No, the graphics aren’t exactly lush. If you can bear with me getting just a bit technical for a moment, it makes a great exercise in platform studies to ask just why they look like they do.
The Apple II’s normal “Hi-Res” graphics mode provides a bitmap display of 280X192 pixels. The programmer can, however, optionally choose to reserve the bottom 32 pixels of the screen to display the bottom of the Apple II’s regular text screen, which lives elsewhere in memory. This mode proved perfect for a game like Mystery House, as well as plenty of others soon to come from On-Line Systems and others. Because the text screen persists elsewhere, one convenience feature is very easy to program: the player can, just by hitting enter on a blank input line, make the picture disappear, revealing her last several turns.
Another tap of the enter key instantly restores the hi-res overlay, which has remained in memory. This was quite slick stuff in 1980, and the Apple II makes it trivial. It’s perfect for a game like Mystery House, almost as if Wozniak had anticipated this application when he designed it.
But, you might be wondering, why the bizarre coloration in the illustrations? To answer that, we need to look a bit more deeply at the way that hi-res mode works.
A bitmap graphics display is normally stored in memory as a long string of bits which are constantly fetched and painted to the screen. The exact amount of memory needed for the purpose obviously depends on the resolution of the display. But slightly less obviously, it also depends on the number of colors in our palette. If we allow just 2 colors (probably black and white), we need but one bit for each pixel. If we want to allow more, though, we need more memory. A 256-color palette, for instance, requires 8 bits, or 1 byte, to store each individual pixel. You are probably reading these words on a 24-bit color screen with a palette of well over 16 million colors, which must devote 3 full bytes to representing every pixel. (This mode is often inaccurately termed 32-bit color because modern hardware is happy to waste one full byte on every pixel to keep things aligned in a tidy way.)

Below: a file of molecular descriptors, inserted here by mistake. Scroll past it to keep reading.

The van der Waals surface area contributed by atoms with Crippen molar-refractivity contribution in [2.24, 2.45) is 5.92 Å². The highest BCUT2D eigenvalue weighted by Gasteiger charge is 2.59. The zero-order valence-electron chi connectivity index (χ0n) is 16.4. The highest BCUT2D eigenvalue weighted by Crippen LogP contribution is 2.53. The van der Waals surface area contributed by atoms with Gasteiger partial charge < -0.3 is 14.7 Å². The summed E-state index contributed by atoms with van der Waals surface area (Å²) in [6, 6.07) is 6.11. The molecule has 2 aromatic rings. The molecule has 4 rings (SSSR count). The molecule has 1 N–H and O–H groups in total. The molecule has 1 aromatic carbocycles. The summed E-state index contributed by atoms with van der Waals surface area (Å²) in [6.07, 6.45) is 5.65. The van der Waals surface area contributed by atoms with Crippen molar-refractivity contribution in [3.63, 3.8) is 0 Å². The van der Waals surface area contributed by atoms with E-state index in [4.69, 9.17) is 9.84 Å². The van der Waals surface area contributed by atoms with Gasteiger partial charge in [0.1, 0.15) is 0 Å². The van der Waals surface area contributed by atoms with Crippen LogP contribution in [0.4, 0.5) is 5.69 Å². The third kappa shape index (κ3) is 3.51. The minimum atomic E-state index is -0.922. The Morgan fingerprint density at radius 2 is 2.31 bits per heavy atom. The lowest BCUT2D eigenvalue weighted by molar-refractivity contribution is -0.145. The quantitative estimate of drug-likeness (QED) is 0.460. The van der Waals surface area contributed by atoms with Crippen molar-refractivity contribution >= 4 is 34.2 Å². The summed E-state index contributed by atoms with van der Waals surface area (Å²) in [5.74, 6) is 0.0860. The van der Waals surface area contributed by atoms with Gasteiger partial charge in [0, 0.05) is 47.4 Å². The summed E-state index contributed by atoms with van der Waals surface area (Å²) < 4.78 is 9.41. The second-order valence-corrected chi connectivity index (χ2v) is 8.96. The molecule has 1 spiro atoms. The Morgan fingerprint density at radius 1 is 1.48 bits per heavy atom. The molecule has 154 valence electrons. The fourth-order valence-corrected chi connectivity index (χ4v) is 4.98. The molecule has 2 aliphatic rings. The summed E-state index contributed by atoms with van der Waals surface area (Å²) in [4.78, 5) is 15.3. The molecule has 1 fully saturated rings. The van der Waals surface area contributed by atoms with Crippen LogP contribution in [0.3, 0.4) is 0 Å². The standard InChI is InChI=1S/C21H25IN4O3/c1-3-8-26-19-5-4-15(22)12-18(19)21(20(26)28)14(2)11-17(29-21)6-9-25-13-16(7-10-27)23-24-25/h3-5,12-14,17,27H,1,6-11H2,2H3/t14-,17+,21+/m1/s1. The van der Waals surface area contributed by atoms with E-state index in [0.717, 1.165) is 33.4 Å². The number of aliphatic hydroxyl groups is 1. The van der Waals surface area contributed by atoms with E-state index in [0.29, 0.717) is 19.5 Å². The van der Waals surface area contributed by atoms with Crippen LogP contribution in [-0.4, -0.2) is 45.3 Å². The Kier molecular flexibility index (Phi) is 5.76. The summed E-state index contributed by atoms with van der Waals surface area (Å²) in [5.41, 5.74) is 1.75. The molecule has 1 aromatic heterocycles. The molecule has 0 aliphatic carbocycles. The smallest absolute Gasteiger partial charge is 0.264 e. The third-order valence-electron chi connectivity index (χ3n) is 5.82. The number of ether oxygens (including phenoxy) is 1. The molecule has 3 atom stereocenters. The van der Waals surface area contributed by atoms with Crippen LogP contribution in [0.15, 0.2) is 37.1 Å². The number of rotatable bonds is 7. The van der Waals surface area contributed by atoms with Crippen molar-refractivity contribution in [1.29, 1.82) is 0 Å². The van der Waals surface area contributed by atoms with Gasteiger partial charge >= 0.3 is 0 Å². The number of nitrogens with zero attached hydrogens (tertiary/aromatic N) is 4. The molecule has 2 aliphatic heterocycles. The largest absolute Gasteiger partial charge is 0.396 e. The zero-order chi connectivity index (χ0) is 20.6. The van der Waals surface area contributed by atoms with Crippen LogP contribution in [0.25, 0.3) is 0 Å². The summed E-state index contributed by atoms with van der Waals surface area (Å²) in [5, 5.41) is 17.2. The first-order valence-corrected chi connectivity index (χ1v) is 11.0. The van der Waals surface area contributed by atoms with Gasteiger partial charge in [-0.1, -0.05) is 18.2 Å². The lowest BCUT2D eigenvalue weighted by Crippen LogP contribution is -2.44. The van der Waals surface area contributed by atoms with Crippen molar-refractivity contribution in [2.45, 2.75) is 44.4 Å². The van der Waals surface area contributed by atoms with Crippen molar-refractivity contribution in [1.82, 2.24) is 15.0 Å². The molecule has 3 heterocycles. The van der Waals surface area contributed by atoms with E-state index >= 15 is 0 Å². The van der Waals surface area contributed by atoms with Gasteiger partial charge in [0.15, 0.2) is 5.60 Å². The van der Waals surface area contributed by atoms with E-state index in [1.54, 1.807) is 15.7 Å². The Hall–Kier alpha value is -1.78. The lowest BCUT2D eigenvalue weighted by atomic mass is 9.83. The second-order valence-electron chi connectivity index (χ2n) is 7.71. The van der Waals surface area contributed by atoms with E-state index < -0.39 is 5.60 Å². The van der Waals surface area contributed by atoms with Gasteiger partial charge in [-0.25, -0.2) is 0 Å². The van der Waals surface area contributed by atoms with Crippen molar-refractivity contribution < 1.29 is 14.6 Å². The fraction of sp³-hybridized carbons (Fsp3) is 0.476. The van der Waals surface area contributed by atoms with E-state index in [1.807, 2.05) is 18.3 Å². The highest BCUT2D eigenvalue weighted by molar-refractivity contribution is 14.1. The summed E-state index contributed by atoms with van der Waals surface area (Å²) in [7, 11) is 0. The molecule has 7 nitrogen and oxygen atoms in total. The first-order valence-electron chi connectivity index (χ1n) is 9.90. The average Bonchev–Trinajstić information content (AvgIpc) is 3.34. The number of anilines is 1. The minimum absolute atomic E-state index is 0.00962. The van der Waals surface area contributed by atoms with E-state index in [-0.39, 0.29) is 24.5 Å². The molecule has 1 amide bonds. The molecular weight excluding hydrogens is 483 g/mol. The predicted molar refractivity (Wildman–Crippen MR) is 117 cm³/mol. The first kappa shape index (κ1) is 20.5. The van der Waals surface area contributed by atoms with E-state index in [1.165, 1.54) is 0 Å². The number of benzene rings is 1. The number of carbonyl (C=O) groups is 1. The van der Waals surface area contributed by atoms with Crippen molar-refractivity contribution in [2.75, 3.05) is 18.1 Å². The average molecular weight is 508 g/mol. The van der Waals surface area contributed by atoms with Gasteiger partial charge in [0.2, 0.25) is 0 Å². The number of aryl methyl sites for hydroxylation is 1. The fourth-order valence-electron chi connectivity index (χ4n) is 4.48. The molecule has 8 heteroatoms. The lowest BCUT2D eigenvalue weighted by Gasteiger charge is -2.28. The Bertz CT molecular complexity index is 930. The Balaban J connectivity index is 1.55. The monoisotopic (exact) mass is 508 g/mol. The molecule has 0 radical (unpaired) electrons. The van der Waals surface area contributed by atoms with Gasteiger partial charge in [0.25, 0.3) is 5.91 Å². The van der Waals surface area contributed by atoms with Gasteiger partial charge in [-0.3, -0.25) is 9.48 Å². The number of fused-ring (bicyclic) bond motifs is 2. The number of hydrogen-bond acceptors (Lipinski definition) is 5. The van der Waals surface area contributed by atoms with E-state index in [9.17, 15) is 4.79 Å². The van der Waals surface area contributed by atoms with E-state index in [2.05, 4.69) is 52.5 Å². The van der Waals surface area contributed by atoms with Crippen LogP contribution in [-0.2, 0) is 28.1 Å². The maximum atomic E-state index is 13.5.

Numbers like these were, of course, inconceivable in 1980. The Apple II Plus offered just 6 colors in hi-res mode. If you apply what you learned back in Computer Literacy, you can quickly conclude that we would need to devote 3 bits to each pixel to store an Apple II bitmap in the conventional way. (Using 3 bits actually gives a range of possible numbers between 0 and 7, which is overkill; 2 bits, however, is too few.) Let’s do a quick calculation: 3 bits per pixel * 280 horizontal pixels * 192 vertical pixels = 161,280 bits, or (dividing by 8) 20,160 bytes (a bit under 20 K). Now consider that we have 48 K of memory total available on the Apple II; devoting almost half of it to the display is untenable if we also want to be able to write programs of any complexity at all to actually take advantage of hi-res mode.
These realities weren’t lost on Wozniak. As in so many other areas of the Apple II, he came up with a way to do more with less. Rather than devote 3 bits to each color, he devoted just 1 — but reserved one bit in each byte for a special purpose, about which more in a moment. Then he defined a set of simple rules to determine what color each pixel would be. If a bit is not set, the pixel it corresponds to on the screen is also “off,” or black. If a bit is on, and the bit to either its left and/or its right is also on, that pixel appears as white. If a bit is on, is on an even x-coordinate, and the adjacent bits are both off, that pixel appears as violet or blue, depending on whether that eighth, reserved bit is set or not. A bit on an odd x-coordinate in the same situation follows the same rules to arrive at a green or orange pixel. This setup allows us to store a 280X192 6-color screen using only 7680 bytes. It brings with it, however, a collection of restrictions: